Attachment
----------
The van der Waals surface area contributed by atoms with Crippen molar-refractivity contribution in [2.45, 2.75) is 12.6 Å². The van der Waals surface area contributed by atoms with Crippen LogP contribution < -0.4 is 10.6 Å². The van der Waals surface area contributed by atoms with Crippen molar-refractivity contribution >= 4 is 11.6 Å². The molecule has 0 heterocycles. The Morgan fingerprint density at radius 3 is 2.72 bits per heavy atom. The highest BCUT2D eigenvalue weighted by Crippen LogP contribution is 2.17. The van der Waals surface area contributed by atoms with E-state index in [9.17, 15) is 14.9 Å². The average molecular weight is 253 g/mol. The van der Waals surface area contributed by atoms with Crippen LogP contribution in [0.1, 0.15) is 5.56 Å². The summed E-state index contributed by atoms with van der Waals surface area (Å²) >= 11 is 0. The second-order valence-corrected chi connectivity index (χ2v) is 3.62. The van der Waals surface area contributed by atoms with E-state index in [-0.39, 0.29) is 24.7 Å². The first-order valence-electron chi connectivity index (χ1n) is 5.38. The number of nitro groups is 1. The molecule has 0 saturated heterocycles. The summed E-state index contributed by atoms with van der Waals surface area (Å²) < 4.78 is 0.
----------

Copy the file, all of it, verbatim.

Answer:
The van der Waals surface area contributed by atoms with Crippen molar-refractivity contribution in [2.45, 2.75) is 12.6 Å². The van der Waals surface area contributed by atoms with Crippen LogP contribution < -0.4 is 10.6 Å². The van der Waals surface area contributed by atoms with Crippen molar-refractivity contribution >= 4 is 11.6 Å². The molecule has 0 heterocycles. The Morgan fingerprint density at radius 3 is 2.72 bits per heavy atom. The highest BCUT2D eigenvalue weighted by Crippen LogP contribution is 2.17. The van der Waals surface area contributed by atoms with E-state index in [9.17, 15) is 14.9 Å². The average molecular weight is 253 g/mol. The van der Waals surface area contributed by atoms with Crippen LogP contribution in [0.1, 0.15) is 5.56 Å². The summed E-state index contributed by atoms with van der Waals surface area (Å²) >= 11 is 0. The second-order valence-corrected chi connectivity index (χ2v) is 3.62. The van der Waals surface area contributed by atoms with E-state index in [-0.39, 0.29) is 24.7 Å². The first-order valence-electron chi connectivity index (χ1n) is 5.38. The number of nitro groups is 1. The molecule has 0 saturated heterocycles. The summed E-state index contributed by atoms with van der Waals surface area (Å²) < 4.78 is 0.